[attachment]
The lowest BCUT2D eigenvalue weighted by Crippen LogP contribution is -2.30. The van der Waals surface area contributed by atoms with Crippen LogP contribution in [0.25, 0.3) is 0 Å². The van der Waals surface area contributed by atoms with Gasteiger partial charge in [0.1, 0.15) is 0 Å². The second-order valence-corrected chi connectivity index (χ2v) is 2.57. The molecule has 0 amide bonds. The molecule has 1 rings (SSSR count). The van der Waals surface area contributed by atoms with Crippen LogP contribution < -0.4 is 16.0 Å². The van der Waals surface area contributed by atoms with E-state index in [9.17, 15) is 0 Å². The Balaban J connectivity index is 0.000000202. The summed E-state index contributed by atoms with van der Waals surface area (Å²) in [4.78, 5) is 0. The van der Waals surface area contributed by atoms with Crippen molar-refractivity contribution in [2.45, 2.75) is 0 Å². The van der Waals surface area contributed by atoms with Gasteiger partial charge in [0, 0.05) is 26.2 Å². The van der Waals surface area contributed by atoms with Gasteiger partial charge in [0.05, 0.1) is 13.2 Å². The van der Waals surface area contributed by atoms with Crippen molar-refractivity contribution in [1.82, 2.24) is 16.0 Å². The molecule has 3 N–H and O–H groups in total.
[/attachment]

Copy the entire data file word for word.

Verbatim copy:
The lowest BCUT2D eigenvalue weighted by Crippen LogP contribution is -2.30. The van der Waals surface area contributed by atoms with Crippen LogP contribution in [0.25, 0.3) is 0 Å². The van der Waals surface area contributed by atoms with Gasteiger partial charge in [0.1, 0.15) is 0 Å². The second-order valence-corrected chi connectivity index (χ2v) is 2.57. The molecule has 0 amide bonds. The molecule has 1 rings (SSSR count). The van der Waals surface area contributed by atoms with Crippen LogP contribution < -0.4 is 16.0 Å². The van der Waals surface area contributed by atoms with E-state index in [9.17, 15) is 0 Å². The Balaban J connectivity index is 0.000000202. The summed E-state index contributed by atoms with van der Waals surface area (Å²) in [4.78, 5) is 0. The van der Waals surface area contributed by atoms with Crippen molar-refractivity contribution in [2.45, 2.75) is 0 Å². The van der Waals surface area contributed by atoms with Gasteiger partial charge in [0, 0.05) is 26.2 Å². The van der Waals surface area contributed by atoms with Gasteiger partial charge in [0.05, 0.1) is 13.2 Å². The van der Waals surface area contributed by atoms with Crippen molar-refractivity contribution in [1.82, 2.24) is 16.0 Å². The molecule has 3 N–H and O–H groups in total.